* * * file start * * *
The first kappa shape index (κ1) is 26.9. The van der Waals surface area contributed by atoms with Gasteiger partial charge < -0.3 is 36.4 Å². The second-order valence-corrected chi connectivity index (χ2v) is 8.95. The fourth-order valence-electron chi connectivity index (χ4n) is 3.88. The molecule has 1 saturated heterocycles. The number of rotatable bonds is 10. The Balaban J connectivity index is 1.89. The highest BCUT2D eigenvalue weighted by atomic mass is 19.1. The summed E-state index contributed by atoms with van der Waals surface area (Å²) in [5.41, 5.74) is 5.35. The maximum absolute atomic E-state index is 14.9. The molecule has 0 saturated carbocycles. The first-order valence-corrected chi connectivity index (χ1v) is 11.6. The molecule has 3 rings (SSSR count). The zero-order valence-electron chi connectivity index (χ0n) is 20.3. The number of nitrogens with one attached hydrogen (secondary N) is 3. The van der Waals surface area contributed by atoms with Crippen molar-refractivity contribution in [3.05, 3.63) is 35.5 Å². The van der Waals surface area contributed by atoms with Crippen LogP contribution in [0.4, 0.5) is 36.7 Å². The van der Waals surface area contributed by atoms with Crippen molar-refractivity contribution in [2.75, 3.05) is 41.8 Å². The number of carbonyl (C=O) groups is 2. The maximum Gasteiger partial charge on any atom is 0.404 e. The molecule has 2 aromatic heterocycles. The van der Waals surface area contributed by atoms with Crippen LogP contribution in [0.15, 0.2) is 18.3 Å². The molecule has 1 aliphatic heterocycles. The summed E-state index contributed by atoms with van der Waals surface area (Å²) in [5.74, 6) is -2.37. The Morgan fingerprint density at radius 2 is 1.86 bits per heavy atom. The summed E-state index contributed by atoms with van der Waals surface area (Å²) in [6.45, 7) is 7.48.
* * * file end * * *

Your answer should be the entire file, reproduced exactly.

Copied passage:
The first kappa shape index (κ1) is 26.9. The van der Waals surface area contributed by atoms with Gasteiger partial charge < -0.3 is 36.4 Å². The second-order valence-corrected chi connectivity index (χ2v) is 8.95. The fourth-order valence-electron chi connectivity index (χ4n) is 3.88. The molecule has 1 saturated heterocycles. The number of rotatable bonds is 10. The Balaban J connectivity index is 1.89. The highest BCUT2D eigenvalue weighted by atomic mass is 19.1. The summed E-state index contributed by atoms with van der Waals surface area (Å²) in [5.41, 5.74) is 5.35. The maximum absolute atomic E-state index is 14.9. The molecule has 0 saturated carbocycles. The first-order valence-corrected chi connectivity index (χ1v) is 11.6. The molecule has 3 rings (SSSR count). The zero-order valence-electron chi connectivity index (χ0n) is 20.3. The number of nitrogens with one attached hydrogen (secondary N) is 3. The van der Waals surface area contributed by atoms with Crippen molar-refractivity contribution in [3.05, 3.63) is 35.5 Å². The van der Waals surface area contributed by atoms with Crippen LogP contribution in [0.4, 0.5) is 36.7 Å². The van der Waals surface area contributed by atoms with Crippen molar-refractivity contribution in [2.75, 3.05) is 41.8 Å². The number of carbonyl (C=O) groups is 2. The maximum Gasteiger partial charge on any atom is 0.404 e. The molecule has 2 aromatic heterocycles. The van der Waals surface area contributed by atoms with Crippen LogP contribution in [0.15, 0.2) is 18.3 Å². The molecule has 1 aliphatic heterocycles. The summed E-state index contributed by atoms with van der Waals surface area (Å²) in [5.74, 6) is -2.37. The Morgan fingerprint density at radius 2 is 1.86 bits per heavy atom. The summed E-state index contributed by atoms with van der Waals surface area (Å²) in [6.45, 7) is 7.48.